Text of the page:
Alright, it’s gonna be savings apps review week here so I can stop hinting about the ones I haven’t reviewed yet and just link to these posts, so let’s get started with the first one this week. As I mentioned in my previous post, I use a money app called Acorns that happens to be a good intro for people who want to start investing (or for people who already invest but want to boost their efforts). It’s available as a smartphone app, but you can also view and manage your account online.
Disclaimer that I’m using my referral code when I link to Acorns in this post. If you sign up through that referral, we both get $5.
How it works
When you set up your account, you connect a checking account from which Acorns withdraws the money, and any other accounts (savings, credit cards) you want it to use for tracking transactions and purchases. When you make a purchase, Acorns rounds it up to the nearest dollar and puts the spare change from the round up into your account (for my $104.69 barre membership fee, it rounds it up to $105 and deposits the extra $0.31 into my account). The default is to round up to the nearest dollar (including $1 for any transactions that are $X.00), but you can choose to use a round-up multiplier to save even more money (that $0.31 for my barre membership would be $3.10 if I had the 10x multiplier option turned on).
Since the round-up amounts are so small, Acorns waits until you’ve accumulated at least $5 to withdraw from your checking account and invest that money. Because of this strategy, I don’t actually notice Acorns withdrawing from my checking account. Unlike Digit, which occasionally takes a large amount out at random after not saving anything for sometimes two weeks, my Acorns withdrawals are typically between $5-9 and occur on a fairly regular basis. With my normal spending, I seem to accumulate around $75 a month in round-ups, not including the recurring once a month $5 transfer I also have set up.
It’s also funny to see Acorns round up on withdrawals from my other savings apps (or on money I transfer over to Vanguard)—Digit, Tip Yourself, and Qapital are all indirectly sending money to my Acorns account!
You can’t set up a retirement account with Acorns—it’s only for individual accounts, so all money deposited is after-tax and all gains are taxable. Spare change investing is not actually a good strategy for saving for retirement anyway, so it works that this means Acorns is best for fairly short-term savings goals.
However, Acorns is good for people who want to start investing because it doesn’t require a minimum amount to get started. If you don’t have the $3,000 necessary to open an account at Vanguard and start investing in their total stock market index fund, Acorns is a good way to get your feet under you, and perhaps to fund that $3,000 minimum. Acorns would also appeal to anyone who has no idea how to pick something to start investing in, because the app makes that decision for you.
When you set up your account, you can choose one of five portfolios based on your preference for risk and what your savings goals are. The choices are conservative (55% bonds, 45% stocks), moderately conservative (45% bonds, 55% stocks), moderate (30% bonds, 70% stocks), moderately aggressive (15% bonds, 85% stocks), and aggressive (100% stocks). Once you choose your portfolio profile (mine is set to aggressive), Acorns makes all the decisions about how your money is invested and rebalances for you—you just put the money in.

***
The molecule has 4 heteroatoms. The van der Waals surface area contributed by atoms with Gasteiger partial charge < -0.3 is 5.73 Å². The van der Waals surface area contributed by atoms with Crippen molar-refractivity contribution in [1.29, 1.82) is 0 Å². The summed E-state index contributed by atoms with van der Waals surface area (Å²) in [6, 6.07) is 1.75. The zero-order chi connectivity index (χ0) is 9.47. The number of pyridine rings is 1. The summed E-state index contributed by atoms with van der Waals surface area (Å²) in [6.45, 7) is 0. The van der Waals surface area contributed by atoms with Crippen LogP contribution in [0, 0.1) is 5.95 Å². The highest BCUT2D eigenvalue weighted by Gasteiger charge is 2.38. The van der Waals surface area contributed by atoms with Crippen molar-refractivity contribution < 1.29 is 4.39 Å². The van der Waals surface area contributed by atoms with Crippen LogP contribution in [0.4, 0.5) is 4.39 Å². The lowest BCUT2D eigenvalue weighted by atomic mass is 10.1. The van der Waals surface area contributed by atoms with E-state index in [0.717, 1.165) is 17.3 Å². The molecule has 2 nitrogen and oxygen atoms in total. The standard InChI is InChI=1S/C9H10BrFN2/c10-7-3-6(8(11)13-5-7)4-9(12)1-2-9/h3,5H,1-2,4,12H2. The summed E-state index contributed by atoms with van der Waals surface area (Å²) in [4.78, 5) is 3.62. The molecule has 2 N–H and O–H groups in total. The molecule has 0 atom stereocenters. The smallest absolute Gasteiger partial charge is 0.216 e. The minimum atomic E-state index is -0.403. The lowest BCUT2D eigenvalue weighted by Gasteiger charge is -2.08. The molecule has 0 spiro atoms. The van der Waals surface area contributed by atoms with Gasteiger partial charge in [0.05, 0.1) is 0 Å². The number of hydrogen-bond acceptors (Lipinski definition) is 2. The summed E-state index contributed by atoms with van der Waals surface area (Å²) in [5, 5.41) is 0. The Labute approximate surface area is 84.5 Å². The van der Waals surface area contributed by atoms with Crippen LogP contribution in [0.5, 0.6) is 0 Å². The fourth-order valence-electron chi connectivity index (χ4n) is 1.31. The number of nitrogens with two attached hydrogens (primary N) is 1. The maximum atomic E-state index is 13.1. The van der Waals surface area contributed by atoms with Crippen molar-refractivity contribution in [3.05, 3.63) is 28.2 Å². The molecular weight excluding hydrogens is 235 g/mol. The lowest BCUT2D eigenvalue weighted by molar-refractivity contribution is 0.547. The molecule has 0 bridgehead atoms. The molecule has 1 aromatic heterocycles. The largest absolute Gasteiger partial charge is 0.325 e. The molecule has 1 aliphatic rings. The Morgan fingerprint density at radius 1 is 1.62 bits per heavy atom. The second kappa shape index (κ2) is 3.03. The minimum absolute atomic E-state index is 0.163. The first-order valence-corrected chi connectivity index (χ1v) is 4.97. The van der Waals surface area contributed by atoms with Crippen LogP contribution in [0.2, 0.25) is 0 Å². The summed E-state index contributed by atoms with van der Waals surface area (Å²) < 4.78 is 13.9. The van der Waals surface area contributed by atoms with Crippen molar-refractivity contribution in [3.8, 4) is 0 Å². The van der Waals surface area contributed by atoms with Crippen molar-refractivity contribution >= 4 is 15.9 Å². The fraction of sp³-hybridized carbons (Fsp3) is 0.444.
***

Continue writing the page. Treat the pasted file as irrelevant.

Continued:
For most accounts, Acorns charges a fee of $1/month, deducted from your balance. This is pretty steep, especially for people with lower balances. If your account has more than $5,000, you get charged 0.25% instead of $12 annually (which, if you do the math, means you pay $12.5 on $5,000. So fee-wise you’re better off with a balance under $5k).
For students (and also, ahem, anyone else who might happen to have a .edu email address…), you get up to four years free. ETA: you have to have “student” as your occupation in order for this to work!
Acorns has partnered with a few companies to boost your savings through a program called Found Money. Depending on which company you buy from, you might get either a small percentage of your purchase deposited in your Acorns account or a lump sum like $10. I personally haven’t used this feature, mostly because when I first made my account, none of the companies were ones I used. I know they’ve added more in the meantime, but I keep forgetting to check to see if there are now any places I ever spend money at, oops.
Acorns is a good place to get started, and I like that it’s more unobtrusive than other apps I use. I opened my account in June 2016 with $20 and 14 months later my balance is now about $1,200 because I don’t have the multiplier turned on so this is just the spare change and the returns/dividends. It’s certainly not going to replace my taxable account and I will likely close my Acorns account at some point in the future and move it all over there. The fees are steep and I personally like having more control over my money, but someone else may prefer the more hands-off approach here. But considering the money in my account is literally spare change and much of that $1,200 likely wouldn’t be invested otherwise, this is a nice addition to my savings strategy.
If you’re interested, you can sign up for an account here.
2 Replies to “Acorns review: spare change as investment strategy”
I learned the hard way that it is not enough to have a .edu email address to get the fee waived, you must also choose Student as your occupation…
I agree with your thoughts on the app-definitely not a replacement for other investments but a good place to get started. Looking forward to your thoughts on the other apps out there!
Oh good point about having to have student as your occupation (and oops, hope you caught that early on)! I just added in a note about that, thanks.